1066 — Care Management for the Effective Use of Opioids (CAMEO): A Randomized Trial
Lead/Presenter: Matthew Bair,
COIN - Indianapolis
All Authors: Bair MJ (VA HSR&D Center for Health Information and Communication), Outcalt SD (VA HSR&D Center for Health Information and Communication), Slaven JE (Indiana University School of Medicine, Department of Biostatistics) Kroenke K (Indiana University School of Medicine, Department of Medicine) Kempf C (VA HSR&D Center for Health Information and Communication) Zillich AJ (Purdue University, Department of Pharmacy Practice) Damush TM (VA HSR&D Center for Health Information and Communication) Saha C (Indiana University School of Medicine, Department of Biostatistics) French D (VA HSR&D Center of Innovation for Complex Chronic Healthcare) Krebs EE (VA HSR&D Center for Care Delivery and Outcomes Research)
The objective of the CAMEO Trial was to compare the effectiveness of pharmacological treatment and optimization vs. cognitive behavioral therapy for Veterans with chronic lower back pain on chronic opioid therapy.
CAMEO was designed as a 2-arm, randomized clinical trial. The study setting was 5 general medicine clinics at a Veteran Affairs Medical Center and 2 community based outpatient clinics. Participants included 261 Veterans with chronic low back pain of at least moderate intensity who were on chronic opioid therapy at baseline. The pharmacological (PHARM) arm involved nurse care management focused on analgesic treatment and optimization according to an algorithm. The behavioral (BEHAV) arm involved cognitive behavioral therapy delivered by clinical psychologists. The primary outcomes were pain impact, pain intensity, and pain interference as assessed by the Brief Pain Inventory (BPI).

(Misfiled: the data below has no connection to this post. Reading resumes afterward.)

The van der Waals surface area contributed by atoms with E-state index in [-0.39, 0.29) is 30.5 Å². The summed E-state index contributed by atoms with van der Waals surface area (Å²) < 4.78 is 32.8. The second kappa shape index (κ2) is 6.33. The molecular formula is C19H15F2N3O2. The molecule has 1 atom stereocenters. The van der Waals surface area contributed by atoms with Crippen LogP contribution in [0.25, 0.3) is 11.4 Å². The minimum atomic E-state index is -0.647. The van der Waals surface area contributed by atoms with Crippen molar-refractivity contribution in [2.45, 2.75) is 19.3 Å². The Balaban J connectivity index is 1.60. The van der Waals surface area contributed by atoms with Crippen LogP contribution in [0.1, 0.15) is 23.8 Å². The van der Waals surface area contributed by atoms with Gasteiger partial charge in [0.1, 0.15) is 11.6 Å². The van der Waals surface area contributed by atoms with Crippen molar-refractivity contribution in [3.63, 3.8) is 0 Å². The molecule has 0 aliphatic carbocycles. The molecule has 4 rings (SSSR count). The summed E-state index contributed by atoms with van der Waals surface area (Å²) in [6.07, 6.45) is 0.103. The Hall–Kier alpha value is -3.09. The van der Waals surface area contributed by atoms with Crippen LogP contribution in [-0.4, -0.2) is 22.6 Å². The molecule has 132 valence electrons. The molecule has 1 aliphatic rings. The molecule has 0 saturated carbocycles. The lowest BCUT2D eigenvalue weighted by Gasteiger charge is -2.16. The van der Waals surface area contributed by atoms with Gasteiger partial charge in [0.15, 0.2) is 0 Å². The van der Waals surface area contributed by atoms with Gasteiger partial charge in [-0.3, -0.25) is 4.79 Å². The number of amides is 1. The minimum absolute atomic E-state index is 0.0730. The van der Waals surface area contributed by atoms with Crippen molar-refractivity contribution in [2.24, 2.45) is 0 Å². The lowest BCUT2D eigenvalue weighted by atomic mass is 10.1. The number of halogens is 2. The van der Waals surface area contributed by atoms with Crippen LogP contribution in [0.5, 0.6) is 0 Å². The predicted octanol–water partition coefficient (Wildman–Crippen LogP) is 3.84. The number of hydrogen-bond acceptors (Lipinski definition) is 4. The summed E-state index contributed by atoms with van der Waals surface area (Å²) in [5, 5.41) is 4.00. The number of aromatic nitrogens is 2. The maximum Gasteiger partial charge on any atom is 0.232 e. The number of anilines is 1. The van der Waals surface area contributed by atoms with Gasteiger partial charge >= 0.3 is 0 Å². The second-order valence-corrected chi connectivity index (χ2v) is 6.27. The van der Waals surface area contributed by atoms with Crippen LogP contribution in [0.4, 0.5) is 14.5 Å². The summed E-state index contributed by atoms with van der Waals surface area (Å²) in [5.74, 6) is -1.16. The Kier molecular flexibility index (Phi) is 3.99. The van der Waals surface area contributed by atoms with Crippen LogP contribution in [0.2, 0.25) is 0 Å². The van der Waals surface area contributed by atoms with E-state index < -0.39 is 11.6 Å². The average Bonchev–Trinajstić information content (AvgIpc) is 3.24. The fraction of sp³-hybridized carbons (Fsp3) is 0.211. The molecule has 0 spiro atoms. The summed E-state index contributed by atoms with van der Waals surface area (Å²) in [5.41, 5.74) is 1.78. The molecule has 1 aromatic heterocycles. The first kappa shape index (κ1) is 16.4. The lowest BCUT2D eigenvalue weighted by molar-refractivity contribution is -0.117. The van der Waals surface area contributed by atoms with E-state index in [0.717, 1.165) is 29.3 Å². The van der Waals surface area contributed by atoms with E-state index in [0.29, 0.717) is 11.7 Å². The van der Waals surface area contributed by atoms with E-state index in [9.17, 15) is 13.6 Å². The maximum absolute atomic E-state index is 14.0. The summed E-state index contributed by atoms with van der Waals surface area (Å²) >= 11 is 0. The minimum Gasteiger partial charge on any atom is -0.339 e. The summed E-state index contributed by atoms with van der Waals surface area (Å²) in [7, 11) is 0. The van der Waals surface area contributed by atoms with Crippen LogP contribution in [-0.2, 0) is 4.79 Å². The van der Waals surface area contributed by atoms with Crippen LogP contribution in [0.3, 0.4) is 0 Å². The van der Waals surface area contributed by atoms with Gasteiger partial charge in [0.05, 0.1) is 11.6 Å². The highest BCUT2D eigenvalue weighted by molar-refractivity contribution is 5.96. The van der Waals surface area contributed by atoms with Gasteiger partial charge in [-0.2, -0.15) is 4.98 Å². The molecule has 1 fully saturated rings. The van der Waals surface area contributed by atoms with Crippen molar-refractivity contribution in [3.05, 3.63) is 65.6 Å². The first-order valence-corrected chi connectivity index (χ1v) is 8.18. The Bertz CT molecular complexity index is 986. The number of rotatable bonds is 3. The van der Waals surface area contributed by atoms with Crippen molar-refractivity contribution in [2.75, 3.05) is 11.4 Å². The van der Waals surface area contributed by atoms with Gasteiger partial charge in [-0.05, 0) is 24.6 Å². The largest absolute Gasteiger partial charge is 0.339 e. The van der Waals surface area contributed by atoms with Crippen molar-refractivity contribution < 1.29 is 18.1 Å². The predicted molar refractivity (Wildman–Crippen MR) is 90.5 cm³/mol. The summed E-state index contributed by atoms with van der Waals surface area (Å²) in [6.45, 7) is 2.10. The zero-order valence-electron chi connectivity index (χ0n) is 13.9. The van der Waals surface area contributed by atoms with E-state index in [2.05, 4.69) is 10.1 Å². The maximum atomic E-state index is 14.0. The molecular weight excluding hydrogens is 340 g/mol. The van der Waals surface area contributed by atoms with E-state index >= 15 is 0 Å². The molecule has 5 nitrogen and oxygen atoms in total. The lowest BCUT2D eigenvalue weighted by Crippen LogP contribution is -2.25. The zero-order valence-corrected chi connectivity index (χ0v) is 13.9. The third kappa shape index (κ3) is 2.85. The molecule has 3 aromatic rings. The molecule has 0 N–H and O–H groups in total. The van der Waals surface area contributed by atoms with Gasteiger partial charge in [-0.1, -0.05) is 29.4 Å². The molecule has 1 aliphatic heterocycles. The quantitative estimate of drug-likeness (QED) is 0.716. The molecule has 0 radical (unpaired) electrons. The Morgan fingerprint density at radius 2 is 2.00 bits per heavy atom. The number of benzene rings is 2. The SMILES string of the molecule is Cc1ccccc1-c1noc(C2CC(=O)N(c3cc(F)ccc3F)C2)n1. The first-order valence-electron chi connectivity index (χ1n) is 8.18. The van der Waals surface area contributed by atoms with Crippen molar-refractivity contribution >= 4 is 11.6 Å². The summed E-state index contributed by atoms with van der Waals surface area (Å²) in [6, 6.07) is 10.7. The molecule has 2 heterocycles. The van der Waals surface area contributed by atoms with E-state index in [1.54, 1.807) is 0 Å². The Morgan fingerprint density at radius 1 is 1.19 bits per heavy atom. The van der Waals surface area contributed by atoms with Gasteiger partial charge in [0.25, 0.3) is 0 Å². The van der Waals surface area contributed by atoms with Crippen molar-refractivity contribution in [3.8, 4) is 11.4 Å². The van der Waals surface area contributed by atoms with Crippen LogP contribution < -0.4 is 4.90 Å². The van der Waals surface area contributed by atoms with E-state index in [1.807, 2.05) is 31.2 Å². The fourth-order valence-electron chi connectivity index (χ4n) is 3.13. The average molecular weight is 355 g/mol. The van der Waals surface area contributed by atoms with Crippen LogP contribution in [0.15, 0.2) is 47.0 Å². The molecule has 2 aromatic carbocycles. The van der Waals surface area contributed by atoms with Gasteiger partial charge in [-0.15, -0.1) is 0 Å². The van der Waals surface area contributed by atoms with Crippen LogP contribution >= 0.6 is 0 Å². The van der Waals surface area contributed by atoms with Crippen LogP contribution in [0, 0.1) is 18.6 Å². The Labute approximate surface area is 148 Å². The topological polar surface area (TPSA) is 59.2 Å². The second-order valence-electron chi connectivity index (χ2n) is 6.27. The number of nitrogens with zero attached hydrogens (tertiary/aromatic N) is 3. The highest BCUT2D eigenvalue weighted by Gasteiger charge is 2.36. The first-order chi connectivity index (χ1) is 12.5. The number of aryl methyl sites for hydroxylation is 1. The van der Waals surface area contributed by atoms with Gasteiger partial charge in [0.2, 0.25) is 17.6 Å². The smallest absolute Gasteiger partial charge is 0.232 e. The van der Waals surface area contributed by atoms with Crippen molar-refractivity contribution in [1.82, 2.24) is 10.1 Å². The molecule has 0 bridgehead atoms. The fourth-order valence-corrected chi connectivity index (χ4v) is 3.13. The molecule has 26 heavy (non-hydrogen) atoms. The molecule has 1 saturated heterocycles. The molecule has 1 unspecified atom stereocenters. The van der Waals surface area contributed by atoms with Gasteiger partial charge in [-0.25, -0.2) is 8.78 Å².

The mean age participants was 57.9 years, 92% men, 73% White and 21% Black. At 12 months, the adjusted mean decrease from baseline in the BPI total score (pain impact) was 0.64 points (Standard deviation [SD] = 0.22) in the BEHAV group and 1.14 points (SD = 0.23) in the PHARM group (between group difference of 0.5 points, p = 0.0423). Scores were adjusted for baseline BPI total score, depression (PHQ-9), and gender. At 12 months, BPI pain intensity decreased by 0.40 points in the BEHAV group (SD = 0.19) and 1.02 points (SD = 0.20) in the PHARM group (between group difference of 0.62, p = 0.0044). The mean decrease from baseline in the BPI interference score was 0.71 points in the BEHAV group and 1.19 points in the PHARM group (between group difference of 0.48 points; p = 0.0846). There were no differences in secondary outcomes (depression, anxiety, PTSD, and health-related quality of life) across study arms.
A nurse care management intervention focused on pharmacological management reduced pain impact and intensity more than a behavioral intervention involving cognitive behavioral therapy.
While the between-group differences were statistically significant, these differences may not be clinically significant. To improve treatment effects combination therapy is likely needed especially for patients with "complex" chronic low back pain.